That stampeding sound you hear? It’s the rush of adult authors — many of them longtime, established best-sellers — crossing over to write young-adult novels. The appeal is simple. Adult fiction sales are tepid these days, but the YA business, thanks to franchises like The Hunger Games and Twilight, is white-hot.
So more and more of Mom and Dad’s favorite writers want in on the action. Star Island author Carl Hiaasen published his fourth YA novel, Chomp, in March. John Grisham released the third book of his teen-oriented Theodore Boone series in May. This summer Jodi Picoult and Elizabeth George will enter the YA fray. And this fall we’ll see Harlan Coben’s second Mickey Bolitar novel and James Patterson’s first-ever young-adult mystery novel, Confessions of a Murder Suspect, as well as Pulitzer winner Jane Smiley’s Pie in the Sky.
George, who has been writing her densely plotted Inspector Lynley series for 25 years, says that her paranormal coming-of-age novel The Edge of Nowhere — a complete genre switch for her — was an easier sell than some of her non-Lynley adult projects. ”My agent was excited about my YA novel from the start because it’s a really strong, growing market,” she says. ”He wanted me to be a part of it.”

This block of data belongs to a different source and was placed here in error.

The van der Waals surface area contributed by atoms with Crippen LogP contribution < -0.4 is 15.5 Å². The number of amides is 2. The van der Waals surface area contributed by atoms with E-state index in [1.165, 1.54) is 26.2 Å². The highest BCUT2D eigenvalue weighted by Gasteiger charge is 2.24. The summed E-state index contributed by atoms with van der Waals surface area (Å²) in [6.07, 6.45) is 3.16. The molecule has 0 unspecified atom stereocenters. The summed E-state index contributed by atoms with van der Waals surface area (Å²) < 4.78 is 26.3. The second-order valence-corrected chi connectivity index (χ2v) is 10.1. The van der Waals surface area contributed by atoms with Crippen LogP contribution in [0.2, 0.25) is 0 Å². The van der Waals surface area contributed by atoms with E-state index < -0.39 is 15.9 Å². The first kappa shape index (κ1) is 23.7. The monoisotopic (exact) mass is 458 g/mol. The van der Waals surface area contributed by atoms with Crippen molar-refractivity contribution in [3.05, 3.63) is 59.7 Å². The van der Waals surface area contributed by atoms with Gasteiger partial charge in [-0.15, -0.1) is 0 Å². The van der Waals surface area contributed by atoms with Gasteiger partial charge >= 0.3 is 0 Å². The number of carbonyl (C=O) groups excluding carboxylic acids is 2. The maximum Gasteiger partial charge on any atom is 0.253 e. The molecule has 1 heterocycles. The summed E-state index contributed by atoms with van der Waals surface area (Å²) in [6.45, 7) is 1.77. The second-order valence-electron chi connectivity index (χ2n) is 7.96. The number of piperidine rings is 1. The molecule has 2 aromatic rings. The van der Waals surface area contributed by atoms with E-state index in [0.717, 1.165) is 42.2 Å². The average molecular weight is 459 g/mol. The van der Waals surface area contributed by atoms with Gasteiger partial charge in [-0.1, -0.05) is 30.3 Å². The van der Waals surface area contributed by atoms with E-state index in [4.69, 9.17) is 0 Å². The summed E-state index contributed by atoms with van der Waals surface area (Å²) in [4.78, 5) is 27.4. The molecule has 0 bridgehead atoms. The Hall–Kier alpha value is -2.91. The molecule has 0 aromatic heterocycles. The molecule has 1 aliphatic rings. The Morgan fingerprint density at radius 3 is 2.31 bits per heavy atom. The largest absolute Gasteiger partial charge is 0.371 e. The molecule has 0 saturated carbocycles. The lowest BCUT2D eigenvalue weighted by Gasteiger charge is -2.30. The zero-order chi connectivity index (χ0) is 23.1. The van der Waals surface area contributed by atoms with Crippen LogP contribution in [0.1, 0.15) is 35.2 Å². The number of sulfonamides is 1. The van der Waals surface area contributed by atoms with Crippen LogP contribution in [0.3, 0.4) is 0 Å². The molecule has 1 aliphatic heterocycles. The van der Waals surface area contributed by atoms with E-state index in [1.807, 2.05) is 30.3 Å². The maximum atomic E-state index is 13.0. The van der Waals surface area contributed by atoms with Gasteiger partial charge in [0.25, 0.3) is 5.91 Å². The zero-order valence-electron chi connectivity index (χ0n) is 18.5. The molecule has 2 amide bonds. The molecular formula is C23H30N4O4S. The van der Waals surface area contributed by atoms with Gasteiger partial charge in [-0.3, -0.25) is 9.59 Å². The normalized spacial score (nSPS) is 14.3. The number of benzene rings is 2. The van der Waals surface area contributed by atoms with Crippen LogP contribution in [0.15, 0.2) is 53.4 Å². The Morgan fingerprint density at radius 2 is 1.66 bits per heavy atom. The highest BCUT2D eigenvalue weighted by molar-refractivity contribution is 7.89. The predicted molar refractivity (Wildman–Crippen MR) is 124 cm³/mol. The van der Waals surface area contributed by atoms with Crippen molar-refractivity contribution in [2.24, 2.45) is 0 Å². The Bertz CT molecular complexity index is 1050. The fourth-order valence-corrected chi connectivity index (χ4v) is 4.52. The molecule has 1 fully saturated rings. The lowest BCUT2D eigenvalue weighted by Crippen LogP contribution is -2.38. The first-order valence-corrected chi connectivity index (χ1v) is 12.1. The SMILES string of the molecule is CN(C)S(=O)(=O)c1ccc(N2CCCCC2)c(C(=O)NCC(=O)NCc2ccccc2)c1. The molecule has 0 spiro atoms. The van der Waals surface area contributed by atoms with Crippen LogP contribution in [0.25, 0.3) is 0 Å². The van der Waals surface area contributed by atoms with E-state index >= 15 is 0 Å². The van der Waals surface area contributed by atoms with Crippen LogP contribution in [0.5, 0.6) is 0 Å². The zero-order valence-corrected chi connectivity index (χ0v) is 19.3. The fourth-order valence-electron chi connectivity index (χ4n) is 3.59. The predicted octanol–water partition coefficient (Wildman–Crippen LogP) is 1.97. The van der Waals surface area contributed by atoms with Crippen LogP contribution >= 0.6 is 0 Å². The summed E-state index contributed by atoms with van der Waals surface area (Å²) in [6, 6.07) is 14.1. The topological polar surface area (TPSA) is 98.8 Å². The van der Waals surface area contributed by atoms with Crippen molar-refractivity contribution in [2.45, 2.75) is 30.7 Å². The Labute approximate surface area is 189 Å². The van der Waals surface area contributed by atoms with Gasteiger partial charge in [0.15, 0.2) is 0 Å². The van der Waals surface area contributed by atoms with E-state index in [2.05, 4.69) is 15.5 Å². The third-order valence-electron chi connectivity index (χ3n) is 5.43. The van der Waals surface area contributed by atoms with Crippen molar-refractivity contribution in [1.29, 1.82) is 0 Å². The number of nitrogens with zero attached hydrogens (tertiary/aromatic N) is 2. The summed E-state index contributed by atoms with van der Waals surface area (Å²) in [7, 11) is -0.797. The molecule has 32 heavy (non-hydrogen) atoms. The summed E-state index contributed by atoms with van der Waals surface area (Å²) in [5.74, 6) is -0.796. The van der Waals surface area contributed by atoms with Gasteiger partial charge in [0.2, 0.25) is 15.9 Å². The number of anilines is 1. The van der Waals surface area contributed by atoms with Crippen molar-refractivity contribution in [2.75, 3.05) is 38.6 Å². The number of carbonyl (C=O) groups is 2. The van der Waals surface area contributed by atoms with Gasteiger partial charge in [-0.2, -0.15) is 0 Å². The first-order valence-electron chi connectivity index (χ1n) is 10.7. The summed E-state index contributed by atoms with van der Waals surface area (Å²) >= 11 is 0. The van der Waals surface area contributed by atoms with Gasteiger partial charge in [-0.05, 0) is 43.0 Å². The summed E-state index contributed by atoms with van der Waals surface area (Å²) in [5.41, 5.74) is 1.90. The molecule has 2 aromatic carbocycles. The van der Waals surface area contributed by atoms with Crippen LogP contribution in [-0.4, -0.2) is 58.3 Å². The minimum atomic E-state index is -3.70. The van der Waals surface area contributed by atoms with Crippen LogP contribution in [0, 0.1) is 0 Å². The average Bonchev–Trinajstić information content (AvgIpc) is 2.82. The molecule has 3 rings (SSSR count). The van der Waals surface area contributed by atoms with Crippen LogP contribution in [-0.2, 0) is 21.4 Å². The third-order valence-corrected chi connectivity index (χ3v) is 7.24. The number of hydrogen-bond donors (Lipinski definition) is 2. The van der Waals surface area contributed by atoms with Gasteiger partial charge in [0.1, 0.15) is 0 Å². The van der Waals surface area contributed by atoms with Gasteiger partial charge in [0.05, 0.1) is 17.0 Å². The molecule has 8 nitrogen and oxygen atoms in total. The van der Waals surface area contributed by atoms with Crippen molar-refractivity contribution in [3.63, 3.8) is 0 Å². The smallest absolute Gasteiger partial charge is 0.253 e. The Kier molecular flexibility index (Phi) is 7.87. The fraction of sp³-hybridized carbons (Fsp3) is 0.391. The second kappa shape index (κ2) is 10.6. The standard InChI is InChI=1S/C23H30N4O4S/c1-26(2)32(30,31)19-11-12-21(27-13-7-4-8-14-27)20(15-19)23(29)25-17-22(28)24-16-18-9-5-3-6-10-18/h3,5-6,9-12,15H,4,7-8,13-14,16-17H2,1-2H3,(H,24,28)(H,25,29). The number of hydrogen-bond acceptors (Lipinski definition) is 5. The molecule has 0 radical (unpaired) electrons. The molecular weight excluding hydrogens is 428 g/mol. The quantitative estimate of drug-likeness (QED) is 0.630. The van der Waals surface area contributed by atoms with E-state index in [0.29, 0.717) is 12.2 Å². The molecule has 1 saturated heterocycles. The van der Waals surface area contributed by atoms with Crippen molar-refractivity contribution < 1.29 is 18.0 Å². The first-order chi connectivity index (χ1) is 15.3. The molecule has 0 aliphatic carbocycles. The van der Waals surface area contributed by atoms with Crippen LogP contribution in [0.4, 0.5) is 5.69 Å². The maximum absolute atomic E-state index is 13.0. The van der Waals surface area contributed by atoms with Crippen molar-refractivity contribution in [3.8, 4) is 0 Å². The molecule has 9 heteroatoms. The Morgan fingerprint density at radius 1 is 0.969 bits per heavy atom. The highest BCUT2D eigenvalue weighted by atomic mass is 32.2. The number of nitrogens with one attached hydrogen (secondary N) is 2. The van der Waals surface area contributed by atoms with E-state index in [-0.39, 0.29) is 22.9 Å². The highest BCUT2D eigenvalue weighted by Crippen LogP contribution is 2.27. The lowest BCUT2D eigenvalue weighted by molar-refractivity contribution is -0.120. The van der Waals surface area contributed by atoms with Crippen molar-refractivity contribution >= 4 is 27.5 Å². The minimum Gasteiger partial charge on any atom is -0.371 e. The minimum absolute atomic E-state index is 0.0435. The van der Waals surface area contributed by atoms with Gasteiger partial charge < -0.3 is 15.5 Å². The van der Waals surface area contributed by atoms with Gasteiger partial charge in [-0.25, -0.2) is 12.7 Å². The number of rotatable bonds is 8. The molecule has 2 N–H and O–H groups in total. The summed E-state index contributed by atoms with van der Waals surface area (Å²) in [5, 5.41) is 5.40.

Picoult also saw her teen fantasy Between the Lines as a way to expand her audience. ”There are a lot of parents and older teens who read my books and maybe want to share them with younger siblings and children, but they may not be emotionally ready,” she says. ”I like to think Between the Lines is a springboard for an 11-year-old who might be totally traumatized by Nineteen Minutes,” her novel about a school shooting.
Practical motivations aside, seasoned authors welcome the creative challenge of writing in another genre. ”My adult novels, plot-wise and linguistically, are very complicated,” George explains. ”I had to alter that and create a much more straightforward way of telling my story.”
Picoult, who co-wrote Between the Lines with her teenage daughter, Samantha van Leer, thinks she and some of her peers have turned to YA for more personal reasons: ”We have our own kids we want to appeal to.”
Perhaps most enticing of all, teens offer a different kind of reader engagement than authors get from adult crowds. ”If you talk to YA authors, they all value the passion of these omnivorous readers,” says Tracy van Straaten, vice president of trade publicity for Scholastic. And all writers can recall what that feels like. ”Whether the setting is futuristic, historical, sci-fi, suburban, or inner-city, at the core of it there’s that thing all teenagers go through. Every adult remembers, vividly, the adolescent experience.”